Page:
It’s a balmy, sun-drenched afternoon in late January, the kind of day when golfers will skive a couple hours to play a round or two. But up in the study room of the Karcher-Ingram Golf Center—a stately facility behind the Washington Duke Inn that serves as home base for the Duke golf teams—sophomore Laetitia Beck isn’t even looking outside. Instead, she is poring over a psychology textbook, her white earbuds buzzing with the sounds of pop music from her other home, Israel.
Beck moved to Israel from Belgium with her family when she was six. Her parents, who enjoyed playing golf recreationally, moved to Caesaria, the only city in Israel with an eighteen-hole golf course. They soon discovered their daughter had a natural talent for the game. She won her first Israeli Golf Open at the age of twelve, setting her on a path defined by golf. At fourteen, she left Israel for the prestigious IMG Academies in Florida, where she attended boarding school while working on her game. Last August, she qualified as an amateur for her first Ladies Professional Golf Association event, becoming the first Israeli to play in the LPGA.
But it’s not hard to imagine Beck’s life going a different way. Just look at her twin sister, Olivia.
While Laetitia Beck works on her putting, Olivia Beck collects border-surveillance information for her unit in the Israeli army. Completing compulsory military service is a rite of passage for Israeli youth, and it is in many ways hard for Laetitia to miss it. When Olivia completed basic training and received a beret marking her entry in the Field Intelligence Corps, Laetitia admits she was jealous. Yet she knows she is representing her country, too, in her own way. “My number one goal is to represent my country and the Jewish people,” Beck says.
Last August, she qualified as an amateur for her first Ladies Professional Golf Association event, becoming the first israeli to play in the LPGA.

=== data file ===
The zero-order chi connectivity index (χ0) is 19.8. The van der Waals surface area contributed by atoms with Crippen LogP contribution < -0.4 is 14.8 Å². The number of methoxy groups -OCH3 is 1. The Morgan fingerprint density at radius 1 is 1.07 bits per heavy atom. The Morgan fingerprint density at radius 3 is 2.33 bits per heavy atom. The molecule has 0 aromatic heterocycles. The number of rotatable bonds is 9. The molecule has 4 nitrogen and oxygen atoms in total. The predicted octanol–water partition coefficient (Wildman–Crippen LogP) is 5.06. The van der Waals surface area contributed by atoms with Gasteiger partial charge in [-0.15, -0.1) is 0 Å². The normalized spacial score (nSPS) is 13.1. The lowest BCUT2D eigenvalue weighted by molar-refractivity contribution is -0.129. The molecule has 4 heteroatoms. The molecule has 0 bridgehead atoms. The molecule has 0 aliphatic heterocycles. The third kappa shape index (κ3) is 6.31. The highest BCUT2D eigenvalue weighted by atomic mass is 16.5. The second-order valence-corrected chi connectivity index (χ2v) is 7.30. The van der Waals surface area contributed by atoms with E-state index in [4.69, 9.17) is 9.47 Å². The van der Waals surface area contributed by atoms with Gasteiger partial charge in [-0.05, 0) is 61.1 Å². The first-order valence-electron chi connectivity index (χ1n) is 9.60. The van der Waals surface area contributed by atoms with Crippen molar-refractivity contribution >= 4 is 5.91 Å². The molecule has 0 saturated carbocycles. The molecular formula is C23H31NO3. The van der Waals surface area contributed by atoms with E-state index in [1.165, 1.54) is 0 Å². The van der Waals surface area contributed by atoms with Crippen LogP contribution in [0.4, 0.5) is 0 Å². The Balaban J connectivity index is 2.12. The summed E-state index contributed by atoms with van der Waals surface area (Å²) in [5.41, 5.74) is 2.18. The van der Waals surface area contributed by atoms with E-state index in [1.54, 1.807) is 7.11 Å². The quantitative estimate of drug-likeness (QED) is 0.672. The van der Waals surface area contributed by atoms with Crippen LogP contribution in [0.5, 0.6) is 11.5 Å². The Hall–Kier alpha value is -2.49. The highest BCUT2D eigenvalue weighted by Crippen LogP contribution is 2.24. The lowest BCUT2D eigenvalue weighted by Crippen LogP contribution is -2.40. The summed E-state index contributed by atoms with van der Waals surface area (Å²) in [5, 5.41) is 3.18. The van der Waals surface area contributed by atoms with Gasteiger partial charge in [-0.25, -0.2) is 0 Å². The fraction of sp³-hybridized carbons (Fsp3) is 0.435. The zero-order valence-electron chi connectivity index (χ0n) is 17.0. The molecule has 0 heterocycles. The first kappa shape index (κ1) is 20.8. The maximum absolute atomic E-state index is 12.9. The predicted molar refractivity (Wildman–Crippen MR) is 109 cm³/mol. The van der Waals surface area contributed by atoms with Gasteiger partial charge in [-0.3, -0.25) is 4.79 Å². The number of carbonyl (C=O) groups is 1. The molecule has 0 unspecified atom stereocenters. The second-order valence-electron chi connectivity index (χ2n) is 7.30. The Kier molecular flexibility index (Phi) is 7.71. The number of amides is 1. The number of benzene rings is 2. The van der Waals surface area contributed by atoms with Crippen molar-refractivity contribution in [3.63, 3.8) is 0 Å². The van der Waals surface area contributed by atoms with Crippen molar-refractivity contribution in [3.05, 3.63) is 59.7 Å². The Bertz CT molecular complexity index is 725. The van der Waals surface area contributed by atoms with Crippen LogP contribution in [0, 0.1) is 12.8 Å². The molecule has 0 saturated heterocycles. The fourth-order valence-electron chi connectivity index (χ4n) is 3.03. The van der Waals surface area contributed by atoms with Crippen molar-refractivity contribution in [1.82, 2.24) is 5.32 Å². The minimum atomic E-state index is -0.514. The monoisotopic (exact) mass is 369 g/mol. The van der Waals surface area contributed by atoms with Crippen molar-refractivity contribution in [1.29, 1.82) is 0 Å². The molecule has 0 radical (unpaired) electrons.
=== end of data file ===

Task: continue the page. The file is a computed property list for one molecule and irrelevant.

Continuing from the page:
But Beck has long been both a part of Israel and apart from it. After her victory at the Israeli Golf Open, her parents and coaches explained she had to commit to the sport if she truly wanted to excel. With so few highly competitive golf players in Israel, she knew she would have to leave home to become the player she thought she could be.
In Florida, Beck faced a host of trials. At home she spoke mostly French and Hebrew, and she struggled to speak English exclusively. With no family in the U.S., she ended up spending a lot of time alone, focusing on her game, but losing contact with her few remaining Israeli friends. Her golf game was being noticed by college coaches, but she knew little about American universities.
“I didn’t really know what college was, about unofficial letters, about the whole process, so I committed early,” she says. Back in Israel, she completed required military examinations and applied to postpone her service until after she finishes her golf career.
“The golf program here is great, and I know that I’m getting a good education at the same time. The Duke degree really means something,” she says.
Nearing the halfway point of her college years, she says she’s still working on her game—both athletic and social. Like many student-athletes, she finds her friends are mostly people on sports teams, who share the same regimented schedules. Her roommate, Hannah Mar, is a sophomore on the tennis team and a former gold medalist at the Maccabi Games in Israel.
“I know I’m kind of different from students here. I don’t want to go out partying and all that goes with it—I just want to play sports,” says Beck. “But it’s hard to meet new people when you don’t have the same schedule.”
It can be tough, being stuck between two homes. She laments that her Hebrew has grown rusty, and she doesn’t know many people in Israel anymore, except through her sister. Someday, when golf is done, she hopes to return.
For now, though, there is homework to do. Beck shrugs off her bit of melancholy and turns instead to her first assignment for her “Introduction to Visual Practice” course, six hand-drawn variations of a wolf. She’s thinking of giving the wolf a blue eye. It’s the color of her twin lives, the blue-and-white of Duke, the blue-andwhite of Israel. As she puts it, “Now I play for Duke, but when I’m not, I’m wearing the Israeli flag."